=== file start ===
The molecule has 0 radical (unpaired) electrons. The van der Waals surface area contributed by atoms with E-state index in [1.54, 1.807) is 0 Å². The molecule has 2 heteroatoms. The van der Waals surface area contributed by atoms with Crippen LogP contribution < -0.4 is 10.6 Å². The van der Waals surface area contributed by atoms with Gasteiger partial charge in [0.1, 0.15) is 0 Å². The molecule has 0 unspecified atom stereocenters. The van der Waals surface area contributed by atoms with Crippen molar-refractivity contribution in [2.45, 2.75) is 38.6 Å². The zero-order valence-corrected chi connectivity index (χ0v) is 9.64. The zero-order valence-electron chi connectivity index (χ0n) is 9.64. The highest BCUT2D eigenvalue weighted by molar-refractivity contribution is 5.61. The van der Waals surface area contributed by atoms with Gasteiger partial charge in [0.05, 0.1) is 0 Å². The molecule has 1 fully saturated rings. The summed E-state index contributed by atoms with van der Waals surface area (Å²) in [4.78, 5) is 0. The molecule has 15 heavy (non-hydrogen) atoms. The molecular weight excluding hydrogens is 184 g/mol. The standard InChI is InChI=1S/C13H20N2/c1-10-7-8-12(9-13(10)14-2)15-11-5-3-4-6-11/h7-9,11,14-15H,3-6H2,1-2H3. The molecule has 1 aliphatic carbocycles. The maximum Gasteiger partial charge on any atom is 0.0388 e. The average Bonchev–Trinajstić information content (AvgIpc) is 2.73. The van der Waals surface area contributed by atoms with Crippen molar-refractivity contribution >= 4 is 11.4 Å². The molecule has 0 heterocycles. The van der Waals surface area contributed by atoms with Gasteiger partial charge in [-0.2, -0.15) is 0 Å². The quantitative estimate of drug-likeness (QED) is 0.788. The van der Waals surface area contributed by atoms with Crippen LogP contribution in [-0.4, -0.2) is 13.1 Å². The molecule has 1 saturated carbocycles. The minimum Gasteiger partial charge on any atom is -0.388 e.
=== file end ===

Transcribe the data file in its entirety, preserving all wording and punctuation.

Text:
The molecule has 0 radical (unpaired) electrons. The van der Waals surface area contributed by atoms with E-state index in [1.54, 1.807) is 0 Å². The molecule has 2 heteroatoms. The van der Waals surface area contributed by atoms with Crippen LogP contribution < -0.4 is 10.6 Å². The van der Waals surface area contributed by atoms with Gasteiger partial charge in [0.1, 0.15) is 0 Å². The molecule has 0 unspecified atom stereocenters. The van der Waals surface area contributed by atoms with Crippen molar-refractivity contribution in [2.45, 2.75) is 38.6 Å². The zero-order valence-corrected chi connectivity index (χ0v) is 9.64. The zero-order valence-electron chi connectivity index (χ0n) is 9.64. The highest BCUT2D eigenvalue weighted by molar-refractivity contribution is 5.61. The van der Waals surface area contributed by atoms with Gasteiger partial charge in [0.05, 0.1) is 0 Å². The molecule has 1 fully saturated rings. The summed E-state index contributed by atoms with van der Waals surface area (Å²) in [4.78, 5) is 0. The molecule has 15 heavy (non-hydrogen) atoms. The molecular weight excluding hydrogens is 184 g/mol. The standard InChI is InChI=1S/C13H20N2/c1-10-7-8-12(9-13(10)14-2)15-11-5-3-4-6-11/h7-9,11,14-15H,3-6H2,1-2H3. The molecule has 1 aliphatic carbocycles. The maximum Gasteiger partial charge on any atom is 0.0388 e. The average Bonchev–Trinajstić information content (AvgIpc) is 2.73. The van der Waals surface area contributed by atoms with Crippen molar-refractivity contribution >= 4 is 11.4 Å². The molecule has 0 heterocycles. The van der Waals surface area contributed by atoms with Gasteiger partial charge in [-0.2, -0.15) is 0 Å². The quantitative estimate of drug-likeness (QED) is 0.788. The van der Waals surface area contributed by atoms with Crippen LogP contribution in [-0.4, -0.2) is 13.1 Å². The molecule has 1 saturated carbocycles. The minimum Gasteiger partial charge on any atom is -0.388 e.